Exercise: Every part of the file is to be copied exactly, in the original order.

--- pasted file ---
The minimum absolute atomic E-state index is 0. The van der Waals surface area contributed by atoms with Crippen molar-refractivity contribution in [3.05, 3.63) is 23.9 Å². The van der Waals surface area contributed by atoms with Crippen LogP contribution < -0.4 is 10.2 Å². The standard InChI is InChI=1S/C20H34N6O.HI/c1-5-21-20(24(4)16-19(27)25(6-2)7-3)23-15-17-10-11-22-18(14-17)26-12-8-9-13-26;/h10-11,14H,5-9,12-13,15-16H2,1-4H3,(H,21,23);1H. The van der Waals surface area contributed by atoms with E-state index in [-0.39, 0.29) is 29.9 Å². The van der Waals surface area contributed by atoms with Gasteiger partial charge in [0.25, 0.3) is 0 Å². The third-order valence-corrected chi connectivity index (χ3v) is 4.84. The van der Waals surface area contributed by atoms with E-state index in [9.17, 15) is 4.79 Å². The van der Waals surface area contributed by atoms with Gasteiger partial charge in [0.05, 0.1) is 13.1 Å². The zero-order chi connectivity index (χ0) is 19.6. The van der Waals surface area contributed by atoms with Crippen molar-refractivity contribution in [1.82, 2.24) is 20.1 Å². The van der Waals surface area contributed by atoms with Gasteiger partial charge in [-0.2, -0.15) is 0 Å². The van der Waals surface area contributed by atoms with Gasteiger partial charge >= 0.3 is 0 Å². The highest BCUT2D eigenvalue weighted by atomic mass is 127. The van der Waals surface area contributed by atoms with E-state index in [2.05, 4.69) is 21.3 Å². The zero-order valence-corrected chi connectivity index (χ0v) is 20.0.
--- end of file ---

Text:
The minimum absolute atomic E-state index is 0. The van der Waals surface area contributed by atoms with Crippen molar-refractivity contribution in [3.05, 3.63) is 23.9 Å². The van der Waals surface area contributed by atoms with Crippen LogP contribution < -0.4 is 10.2 Å². The standard InChI is InChI=1S/C20H34N6O.HI/c1-5-21-20(24(4)16-19(27)25(6-2)7-3)23-15-17-10-11-22-18(14-17)26-12-8-9-13-26;/h10-11,14H,5-9,12-13,15-16H2,1-4H3,(H,21,23);1H. The van der Waals surface area contributed by atoms with E-state index in [-0.39, 0.29) is 29.9 Å². The van der Waals surface area contributed by atoms with Gasteiger partial charge in [0.25, 0.3) is 0 Å². The third-order valence-corrected chi connectivity index (χ3v) is 4.84. The van der Waals surface area contributed by atoms with E-state index in [9.17, 15) is 4.79 Å². The van der Waals surface area contributed by atoms with Gasteiger partial charge in [0.05, 0.1) is 13.1 Å². The zero-order chi connectivity index (χ0) is 19.6. The van der Waals surface area contributed by atoms with Crippen molar-refractivity contribution in [1.82, 2.24) is 20.1 Å². The van der Waals surface area contributed by atoms with Gasteiger partial charge in [-0.2, -0.15) is 0 Å². The van der Waals surface area contributed by atoms with Gasteiger partial charge >= 0.3 is 0 Å². The highest BCUT2D eigenvalue weighted by atomic mass is 127. The van der Waals surface area contributed by atoms with E-state index in [2.05, 4.69) is 21.3 Å². The zero-order valence-corrected chi connectivity index (χ0v) is 20.0.